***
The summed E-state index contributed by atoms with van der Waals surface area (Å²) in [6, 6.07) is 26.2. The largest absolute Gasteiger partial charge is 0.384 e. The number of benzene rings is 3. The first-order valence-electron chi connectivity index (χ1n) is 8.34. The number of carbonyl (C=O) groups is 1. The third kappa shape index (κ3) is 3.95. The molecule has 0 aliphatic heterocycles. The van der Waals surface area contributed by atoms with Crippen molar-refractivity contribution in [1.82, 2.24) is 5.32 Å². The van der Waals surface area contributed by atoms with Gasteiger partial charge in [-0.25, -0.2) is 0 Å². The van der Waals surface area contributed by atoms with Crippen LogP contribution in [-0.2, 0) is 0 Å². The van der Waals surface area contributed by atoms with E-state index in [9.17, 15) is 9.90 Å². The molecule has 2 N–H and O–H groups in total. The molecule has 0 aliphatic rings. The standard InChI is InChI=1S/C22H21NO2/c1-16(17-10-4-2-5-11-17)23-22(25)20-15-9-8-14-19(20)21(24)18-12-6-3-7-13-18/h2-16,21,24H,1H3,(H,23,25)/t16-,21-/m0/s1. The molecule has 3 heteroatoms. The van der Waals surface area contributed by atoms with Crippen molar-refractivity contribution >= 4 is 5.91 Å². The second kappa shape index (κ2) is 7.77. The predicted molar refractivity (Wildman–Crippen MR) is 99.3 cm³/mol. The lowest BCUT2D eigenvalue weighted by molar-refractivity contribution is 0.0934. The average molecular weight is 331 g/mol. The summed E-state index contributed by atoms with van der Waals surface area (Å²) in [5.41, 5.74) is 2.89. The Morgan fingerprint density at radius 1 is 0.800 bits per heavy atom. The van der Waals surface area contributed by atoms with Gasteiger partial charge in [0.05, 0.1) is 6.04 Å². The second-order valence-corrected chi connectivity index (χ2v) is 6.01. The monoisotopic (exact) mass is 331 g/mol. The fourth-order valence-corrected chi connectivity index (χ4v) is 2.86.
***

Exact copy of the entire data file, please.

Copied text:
The summed E-state index contributed by atoms with van der Waals surface area (Å²) in [6, 6.07) is 26.2. The largest absolute Gasteiger partial charge is 0.384 e. The number of benzene rings is 3. The first-order valence-electron chi connectivity index (χ1n) is 8.34. The number of carbonyl (C=O) groups is 1. The third kappa shape index (κ3) is 3.95. The molecule has 0 aliphatic heterocycles. The van der Waals surface area contributed by atoms with Crippen molar-refractivity contribution in [1.82, 2.24) is 5.32 Å². The van der Waals surface area contributed by atoms with Gasteiger partial charge in [-0.25, -0.2) is 0 Å². The van der Waals surface area contributed by atoms with Crippen LogP contribution in [-0.2, 0) is 0 Å². The van der Waals surface area contributed by atoms with E-state index in [9.17, 15) is 9.90 Å². The molecule has 2 N–H and O–H groups in total. The molecule has 0 aliphatic rings. The standard InChI is InChI=1S/C22H21NO2/c1-16(17-10-4-2-5-11-17)23-22(25)20-15-9-8-14-19(20)21(24)18-12-6-3-7-13-18/h2-16,21,24H,1H3,(H,23,25)/t16-,21-/m0/s1. The molecule has 3 heteroatoms. The van der Waals surface area contributed by atoms with Crippen molar-refractivity contribution >= 4 is 5.91 Å². The second kappa shape index (κ2) is 7.77. The predicted molar refractivity (Wildman–Crippen MR) is 99.3 cm³/mol. The lowest BCUT2D eigenvalue weighted by molar-refractivity contribution is 0.0934. The average molecular weight is 331 g/mol. The summed E-state index contributed by atoms with van der Waals surface area (Å²) in [5.41, 5.74) is 2.89. The Morgan fingerprint density at radius 1 is 0.800 bits per heavy atom. The van der Waals surface area contributed by atoms with Gasteiger partial charge in [0.05, 0.1) is 6.04 Å². The second-order valence-corrected chi connectivity index (χ2v) is 6.01. The monoisotopic (exact) mass is 331 g/mol. The fourth-order valence-corrected chi connectivity index (χ4v) is 2.86.